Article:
There are a myriad assortment of other struggles from East Timor’s occupation by Indonesia, the FARC’s battle against the repressive Uribe regime in Colombia, the Sandinistas in Nicaragua. Marxists in Nepal, Pro-Democracy movement in Burma, ETA in the Basque country in Northern Spain etc. etc. etc. However these are not high-profile cases because on the whole the incumbant regimes have done little or nothing to tick off the US, in fact in many cases the regimes have supported the US openly such as in Colombia and Central America and have therefore received funding, training and hardware courtesy of the jackbooted Uncle Sam. Basically if you have tactical significance or natural resources heaven help you if you democratically elect anyone that you’re not supposed to. You can vote for anyone you like as long as it’s the ones they tell you to.

The common thread through these conflicts is that there is a clear aggressor, whether you agree with the reasons or simply accept the way history has panned out or not, in the Ireland question it is the British, in the case of Palestine it is Israel and in Iraq as so many others it is the US. Thus the way the oppressed feel towards the oppressor determines how they feel it necessary to act in order to free themselves. In the case of many of the former Eastern Bloc countries the oppressive governments were overthrown by peaceful demonstrations whilst in Romania Ceaucescu was seen as a more entrenched despot and his use of the Securitate meant there was considerable bloodshed and battles like Timisoara in order to change the status quo. It may not even be the actual facts of the agressor that is important but the perception of the agressor and this is the part that can be used as a recruiting sergeant. The Americans have for many years used the Big Bad Wolf theory to justify many things in particular some homeland security measures and the defence budget to back up a very agressive foreign policy. The Big Bad Wolf theory requires there to be a threat from a monster, a renegade or a rogue state and looking back there has been one for the Americans for most of the modern era from Hitler direct to Stalin to Kruschev to Castro etc. etc. through Gadaffi, Ayatollah Khomeni, Slobodan Milosevic, Saddam Hussein, Mullah Omar, Osama Bin Laden etc. There is always one, as soon as the threat from one is neutralised there must be another to take his place, the maintaining of the heightened state of public alert is paramount.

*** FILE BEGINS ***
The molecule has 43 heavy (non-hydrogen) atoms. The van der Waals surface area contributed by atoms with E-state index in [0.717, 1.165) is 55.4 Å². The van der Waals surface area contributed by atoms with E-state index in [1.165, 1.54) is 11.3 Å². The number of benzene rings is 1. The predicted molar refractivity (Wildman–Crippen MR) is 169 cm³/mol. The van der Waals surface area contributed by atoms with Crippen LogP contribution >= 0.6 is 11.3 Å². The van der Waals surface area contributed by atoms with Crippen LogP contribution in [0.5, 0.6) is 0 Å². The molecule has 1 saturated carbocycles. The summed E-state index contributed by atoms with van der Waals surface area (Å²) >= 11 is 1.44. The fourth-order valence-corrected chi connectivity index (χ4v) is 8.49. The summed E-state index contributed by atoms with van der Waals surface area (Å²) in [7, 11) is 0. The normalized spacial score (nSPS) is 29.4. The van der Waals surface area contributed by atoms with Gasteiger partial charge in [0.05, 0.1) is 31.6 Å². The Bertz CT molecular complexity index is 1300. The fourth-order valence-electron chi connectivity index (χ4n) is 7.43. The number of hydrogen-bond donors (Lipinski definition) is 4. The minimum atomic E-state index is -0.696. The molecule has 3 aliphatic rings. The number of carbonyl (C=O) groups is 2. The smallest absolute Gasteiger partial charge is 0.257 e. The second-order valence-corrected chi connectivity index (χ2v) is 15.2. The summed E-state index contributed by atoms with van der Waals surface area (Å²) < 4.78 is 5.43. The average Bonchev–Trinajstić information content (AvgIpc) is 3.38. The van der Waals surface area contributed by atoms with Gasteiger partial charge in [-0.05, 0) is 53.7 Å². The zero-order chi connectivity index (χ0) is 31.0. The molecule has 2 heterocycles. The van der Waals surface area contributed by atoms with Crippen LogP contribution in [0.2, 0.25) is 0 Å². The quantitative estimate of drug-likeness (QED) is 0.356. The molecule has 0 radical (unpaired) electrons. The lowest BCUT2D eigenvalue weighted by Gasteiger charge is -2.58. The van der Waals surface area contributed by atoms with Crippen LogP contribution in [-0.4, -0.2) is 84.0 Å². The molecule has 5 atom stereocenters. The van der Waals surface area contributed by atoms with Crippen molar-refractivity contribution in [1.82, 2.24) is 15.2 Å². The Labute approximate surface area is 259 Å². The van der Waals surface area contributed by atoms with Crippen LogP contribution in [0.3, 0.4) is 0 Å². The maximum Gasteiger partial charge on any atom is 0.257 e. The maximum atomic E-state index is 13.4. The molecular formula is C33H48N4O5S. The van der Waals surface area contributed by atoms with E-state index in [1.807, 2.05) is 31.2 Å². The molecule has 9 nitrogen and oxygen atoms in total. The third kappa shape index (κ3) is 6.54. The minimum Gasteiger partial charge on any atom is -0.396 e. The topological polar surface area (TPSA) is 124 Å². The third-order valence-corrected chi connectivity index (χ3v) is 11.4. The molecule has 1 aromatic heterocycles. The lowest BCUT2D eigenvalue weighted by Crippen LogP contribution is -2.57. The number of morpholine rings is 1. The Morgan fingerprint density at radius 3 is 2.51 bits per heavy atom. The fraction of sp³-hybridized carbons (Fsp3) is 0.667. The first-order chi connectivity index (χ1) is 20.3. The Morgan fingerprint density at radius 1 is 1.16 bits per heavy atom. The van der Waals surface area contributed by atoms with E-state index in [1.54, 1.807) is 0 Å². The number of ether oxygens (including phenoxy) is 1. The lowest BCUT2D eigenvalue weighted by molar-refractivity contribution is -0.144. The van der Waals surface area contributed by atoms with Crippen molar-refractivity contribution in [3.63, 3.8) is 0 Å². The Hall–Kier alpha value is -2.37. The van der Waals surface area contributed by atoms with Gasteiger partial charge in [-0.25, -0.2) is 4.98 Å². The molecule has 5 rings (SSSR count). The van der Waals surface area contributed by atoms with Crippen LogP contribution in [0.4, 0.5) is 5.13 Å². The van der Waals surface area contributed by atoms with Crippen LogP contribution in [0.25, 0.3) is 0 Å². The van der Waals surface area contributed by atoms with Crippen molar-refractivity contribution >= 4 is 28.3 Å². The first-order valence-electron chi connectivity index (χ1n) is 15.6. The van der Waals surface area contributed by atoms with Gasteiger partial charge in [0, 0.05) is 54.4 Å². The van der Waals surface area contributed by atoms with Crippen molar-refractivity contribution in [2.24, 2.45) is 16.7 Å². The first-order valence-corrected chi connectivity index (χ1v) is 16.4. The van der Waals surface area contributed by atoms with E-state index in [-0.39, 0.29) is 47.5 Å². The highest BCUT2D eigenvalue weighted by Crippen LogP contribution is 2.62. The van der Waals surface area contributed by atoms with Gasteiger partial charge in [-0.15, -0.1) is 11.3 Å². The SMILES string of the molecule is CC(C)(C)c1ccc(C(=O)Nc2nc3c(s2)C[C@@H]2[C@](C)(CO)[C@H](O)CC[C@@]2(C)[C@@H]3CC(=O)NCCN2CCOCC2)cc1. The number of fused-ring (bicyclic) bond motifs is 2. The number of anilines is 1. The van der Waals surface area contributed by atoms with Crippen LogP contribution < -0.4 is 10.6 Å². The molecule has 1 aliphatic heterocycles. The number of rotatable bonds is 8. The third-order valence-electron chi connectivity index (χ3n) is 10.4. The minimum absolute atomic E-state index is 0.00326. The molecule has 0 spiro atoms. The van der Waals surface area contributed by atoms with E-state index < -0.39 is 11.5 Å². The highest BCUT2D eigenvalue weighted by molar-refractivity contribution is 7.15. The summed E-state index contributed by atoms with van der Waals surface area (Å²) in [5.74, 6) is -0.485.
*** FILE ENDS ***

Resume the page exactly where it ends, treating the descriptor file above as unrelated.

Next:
We are fed propaganda in a way similar to WWII but most people don’t see it as such. There is the belief that since we have so many different sources of news that we cannot be hoodwinked how we once could. This is a total misnomer and one of the biggest smoke screens of all. This will be discussed in Session 5 the Media.

Song Of The Day ~ Martha Reeves & The Vandellas – Heatwave

Original Comments:

haywood made this comment,
funny how one factor runs a line straight through money money money mon…….ey, yea ehhhh.
comment added :: 2nd August 2005, 02:46 GMT+01

Mark Ellott made this comment,
Minor historical correction – although it doesn’t alter the gist. The Jacobites fighting in Ireland against the usurper William of Orange were supporting King James II – Bonnie Prince Charlie’s grandfather. He was let down by the French who had promised support – that and tactical blunders cost him the battle of the Boyne – the rest, as they say, is history. Incidentally, had Charles continued south from Derby, he would probably have succeeded and the Stuarts retaken the throne.
As for freedom fighter/terrorist – those who write the history books usually decide. Having said that, they cross the line when they deliberately target civilians who have no control over the policies of their governments. Even the ballot box offers no real control. Would our middle eastern policies be any different had we a conservative government? I don’t think so.

-Redbaron responds – you are quite right about the initial Jacobite rebellions not being Bonnie Prince Charlie, tho’ there were of course a number of Jacobite rebellions in support of both the Old and the Young Pretender and the influx of ‘Blue Scots’ continued as the threat of support from Ireland for the Catholics remained. You are correct to mention the Battle of the Boyne as being something of a watershed in the level of threat from Ireland.